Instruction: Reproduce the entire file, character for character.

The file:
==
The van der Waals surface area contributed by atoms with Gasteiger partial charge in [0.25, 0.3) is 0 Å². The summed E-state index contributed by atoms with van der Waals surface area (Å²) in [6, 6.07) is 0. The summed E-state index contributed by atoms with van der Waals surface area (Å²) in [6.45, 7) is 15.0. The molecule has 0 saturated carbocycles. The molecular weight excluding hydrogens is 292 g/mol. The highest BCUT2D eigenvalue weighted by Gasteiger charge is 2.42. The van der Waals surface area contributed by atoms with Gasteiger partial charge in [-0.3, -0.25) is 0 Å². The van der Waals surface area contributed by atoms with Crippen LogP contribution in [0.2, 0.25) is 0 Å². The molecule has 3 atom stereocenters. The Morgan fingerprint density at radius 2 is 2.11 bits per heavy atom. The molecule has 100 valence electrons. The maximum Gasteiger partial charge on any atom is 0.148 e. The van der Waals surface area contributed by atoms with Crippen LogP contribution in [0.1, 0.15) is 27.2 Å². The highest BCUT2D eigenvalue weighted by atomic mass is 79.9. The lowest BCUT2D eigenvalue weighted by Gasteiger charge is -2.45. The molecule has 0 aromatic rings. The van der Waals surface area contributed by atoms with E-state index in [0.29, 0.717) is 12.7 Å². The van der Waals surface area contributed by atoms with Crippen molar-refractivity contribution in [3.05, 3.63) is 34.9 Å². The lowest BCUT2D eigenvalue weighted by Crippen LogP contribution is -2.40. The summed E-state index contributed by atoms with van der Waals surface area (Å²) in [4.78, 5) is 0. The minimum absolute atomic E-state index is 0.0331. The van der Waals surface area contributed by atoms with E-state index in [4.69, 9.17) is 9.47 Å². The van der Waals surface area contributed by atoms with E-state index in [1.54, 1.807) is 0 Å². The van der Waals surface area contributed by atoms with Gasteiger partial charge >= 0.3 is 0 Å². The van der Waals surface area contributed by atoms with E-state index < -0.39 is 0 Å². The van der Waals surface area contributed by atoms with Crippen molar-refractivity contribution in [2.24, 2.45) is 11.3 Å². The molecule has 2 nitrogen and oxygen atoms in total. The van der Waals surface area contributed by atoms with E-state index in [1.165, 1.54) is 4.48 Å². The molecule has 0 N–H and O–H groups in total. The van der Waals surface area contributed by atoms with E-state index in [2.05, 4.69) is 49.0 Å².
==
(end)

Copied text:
The van der Waals surface area contributed by atoms with Gasteiger partial charge in [0.25, 0.3) is 0 Å². The summed E-state index contributed by atoms with van der Waals surface area (Å²) in [6, 6.07) is 0. The summed E-state index contributed by atoms with van der Waals surface area (Å²) in [6.45, 7) is 15.0. The molecule has 0 saturated carbocycles. The molecular weight excluding hydrogens is 292 g/mol. The highest BCUT2D eigenvalue weighted by Gasteiger charge is 2.42. The van der Waals surface area contributed by atoms with Gasteiger partial charge in [-0.3, -0.25) is 0 Å². The van der Waals surface area contributed by atoms with Crippen LogP contribution in [0.2, 0.25) is 0 Å². The molecule has 3 atom stereocenters. The Morgan fingerprint density at radius 2 is 2.11 bits per heavy atom. The molecule has 100 valence electrons. The maximum Gasteiger partial charge on any atom is 0.148 e. The van der Waals surface area contributed by atoms with Crippen LogP contribution in [0.1, 0.15) is 27.2 Å². The highest BCUT2D eigenvalue weighted by atomic mass is 79.9. The lowest BCUT2D eigenvalue weighted by Gasteiger charge is -2.45. The molecule has 0 aromatic rings. The van der Waals surface area contributed by atoms with E-state index in [0.29, 0.717) is 12.7 Å². The van der Waals surface area contributed by atoms with Crippen molar-refractivity contribution in [3.05, 3.63) is 34.9 Å². The lowest BCUT2D eigenvalue weighted by Crippen LogP contribution is -2.40. The summed E-state index contributed by atoms with van der Waals surface area (Å²) in [4.78, 5) is 0. The minimum absolute atomic E-state index is 0.0331. The van der Waals surface area contributed by atoms with E-state index in [4.69, 9.17) is 9.47 Å². The van der Waals surface area contributed by atoms with E-state index in [1.54, 1.807) is 0 Å². The van der Waals surface area contributed by atoms with Gasteiger partial charge >= 0.3 is 0 Å². The van der Waals surface area contributed by atoms with E-state index < -0.39 is 0 Å². The van der Waals surface area contributed by atoms with Crippen molar-refractivity contribution in [2.24, 2.45) is 11.3 Å². The molecule has 2 nitrogen and oxygen atoms in total. The van der Waals surface area contributed by atoms with E-state index in [1.165, 1.54) is 4.48 Å². The molecule has 0 N–H and O–H groups in total. The van der Waals surface area contributed by atoms with E-state index in [2.05, 4.69) is 49.0 Å².